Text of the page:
But no matter how much you prepare, you will be challenged, and you can anticipate that your training officer will put you in sink or swim situations. This can make for some tricky situations. You don't want to come across as cocky, but you can't afford to be indecisive. Give serious consideration to whatever situation you're handling and let common sense be your guide. Once you've arrived at a game plan-be it arrest, counseling, or somehow brokering a peace-run it by your training officer.
Throughout your field training, you will encounter no shortage of documentation, both on your part (crime reports), and hers (daily and supplemental observation reports, weekly and phase summary reports). It comes with the territory. Don't be intimidated by them.
Room for Improvement
No matter how squared away you are, you can anticipate being given goals for improvement.
"The key expectation is that you'll be treated fairly," says Mike Siegfried, a sergeant with the San Bernardino County (Calif.) Sheriff's Department. "But you should also expect to be honestly critiqued. You might be a great report writer, but that doesn't mean that you're going to be familiar with all the different forms that come with the job. That takes exposure."
Siegfried says that one thing trainees fail to anticipate is that their training officers expect them to ask questions. Just make sure the questions are intelligently presented and in a forum where a candid reply can be reasonably expected.
"So many trainees won't ask pertinent questions for fear of exposing their ignorance," notes Siegfried. But questions may also be the only means of resolving lingering concerns that you may have.
"Let's say that you find your training officer displaying excellent tactical communications skills during the first five citizen contacts that the two of you have, then suddenly he becomes terse or borderline confrontational with the sixth," says Siegfried. "You notice this, but you don't know why. Is it because of a history between the two of them? Or maybe your FTO's wife had called with some bad news about their mortgage. Worse, perhaps something you did irritated him. It's perfectly legitimate to say something to him about the matter: 'Sir, I noticed that there was a different dynamic during that last stop. Do you mind if I ask why?'"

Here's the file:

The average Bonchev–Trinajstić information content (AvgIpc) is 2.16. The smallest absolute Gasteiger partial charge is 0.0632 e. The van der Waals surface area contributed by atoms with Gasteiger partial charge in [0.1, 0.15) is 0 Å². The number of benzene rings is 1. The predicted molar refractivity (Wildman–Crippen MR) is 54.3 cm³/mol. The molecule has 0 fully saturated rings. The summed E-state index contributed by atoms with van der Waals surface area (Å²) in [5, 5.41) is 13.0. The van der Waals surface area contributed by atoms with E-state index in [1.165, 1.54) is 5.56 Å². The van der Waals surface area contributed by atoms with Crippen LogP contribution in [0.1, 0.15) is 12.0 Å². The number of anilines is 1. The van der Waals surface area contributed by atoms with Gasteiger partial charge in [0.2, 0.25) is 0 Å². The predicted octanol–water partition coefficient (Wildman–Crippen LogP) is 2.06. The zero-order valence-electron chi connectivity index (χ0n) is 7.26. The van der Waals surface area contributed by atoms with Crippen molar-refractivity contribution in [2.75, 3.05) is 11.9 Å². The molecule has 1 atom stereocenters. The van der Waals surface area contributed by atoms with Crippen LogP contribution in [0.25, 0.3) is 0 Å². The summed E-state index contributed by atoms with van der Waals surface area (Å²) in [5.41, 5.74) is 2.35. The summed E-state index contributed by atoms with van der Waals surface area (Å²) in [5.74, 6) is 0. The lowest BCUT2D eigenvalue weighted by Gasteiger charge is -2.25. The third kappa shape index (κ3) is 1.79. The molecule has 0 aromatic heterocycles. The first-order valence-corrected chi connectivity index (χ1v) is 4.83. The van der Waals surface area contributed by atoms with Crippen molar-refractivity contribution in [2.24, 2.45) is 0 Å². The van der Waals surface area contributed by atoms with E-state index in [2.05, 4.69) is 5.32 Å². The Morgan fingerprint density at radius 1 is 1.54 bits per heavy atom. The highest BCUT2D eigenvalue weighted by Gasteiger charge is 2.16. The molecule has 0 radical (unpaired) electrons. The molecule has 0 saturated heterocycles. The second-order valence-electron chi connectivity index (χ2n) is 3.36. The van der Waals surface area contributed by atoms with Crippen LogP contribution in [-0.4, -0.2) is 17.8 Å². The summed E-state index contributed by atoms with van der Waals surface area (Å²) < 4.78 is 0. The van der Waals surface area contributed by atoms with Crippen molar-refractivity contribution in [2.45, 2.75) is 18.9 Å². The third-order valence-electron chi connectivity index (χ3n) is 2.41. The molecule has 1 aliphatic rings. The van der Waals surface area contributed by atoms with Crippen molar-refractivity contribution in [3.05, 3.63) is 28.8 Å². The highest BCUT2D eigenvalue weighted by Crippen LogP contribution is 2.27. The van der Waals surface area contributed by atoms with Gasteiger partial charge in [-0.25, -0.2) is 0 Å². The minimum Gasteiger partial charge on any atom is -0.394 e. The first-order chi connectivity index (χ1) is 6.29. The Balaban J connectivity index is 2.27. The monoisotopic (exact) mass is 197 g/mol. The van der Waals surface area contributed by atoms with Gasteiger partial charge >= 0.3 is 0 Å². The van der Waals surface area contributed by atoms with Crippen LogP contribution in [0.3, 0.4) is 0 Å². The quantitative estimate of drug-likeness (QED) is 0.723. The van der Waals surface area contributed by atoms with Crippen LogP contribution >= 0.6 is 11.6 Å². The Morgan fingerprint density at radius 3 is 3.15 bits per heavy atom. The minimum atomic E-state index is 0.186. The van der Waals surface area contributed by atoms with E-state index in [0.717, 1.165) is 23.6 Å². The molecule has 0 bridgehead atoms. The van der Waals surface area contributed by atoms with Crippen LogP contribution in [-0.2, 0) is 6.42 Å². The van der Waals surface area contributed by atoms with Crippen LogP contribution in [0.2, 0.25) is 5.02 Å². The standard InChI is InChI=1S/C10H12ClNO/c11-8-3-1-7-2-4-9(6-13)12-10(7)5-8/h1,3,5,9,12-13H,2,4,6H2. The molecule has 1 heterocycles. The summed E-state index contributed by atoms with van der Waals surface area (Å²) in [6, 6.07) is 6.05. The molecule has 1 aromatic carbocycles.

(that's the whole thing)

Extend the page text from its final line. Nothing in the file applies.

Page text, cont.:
As incongruous as it sounds, changing dynamics are perhaps the most consistent aspect of the job, and if your training officer is conscientious about doing his job, he will expose you to as many varied situations as quickly as possible. To this end, he might pull over dozens of cars during a shift, or "buy calls," taking the handle on incidents that were initially assigned to another unit. Hopefully, he will temper this desire with common sense and not bury you to the point that you become overwhelmed.
The Training Officer of Your Dreams? Or the FTO from Hell?
Training officers come from the same resource pool as did you and your fellow cadets. They certainly reflect the same broad range of personalities. This is the X factor in the equation. I have seen some exceptional training officers over the years; I have also seen some who were not fit to shine their trainee's shoes. This latter group was usually responsible for the typical training horror stories.
Dwight Miley is a drill instructor for the Los Angeles County Sheriff's Department and recognizable as the ramrod from the Fox television series "The Academy." He has seen hundreds of cadets graduate from the academy, many of whom have the same concerns about what their patrol training experience will be like.
"One of the biggest fears is that their FTO isn't going to allow them to eat during their shift. Or that they'll be thrown in the back seat, or worse, the trunk," says Miley. "They are concerned about whether or not they'll get paid for overtime. Some are even worried that if they screw up, their training officer will have them book themselves at the station for 'impersonating a police officer.'"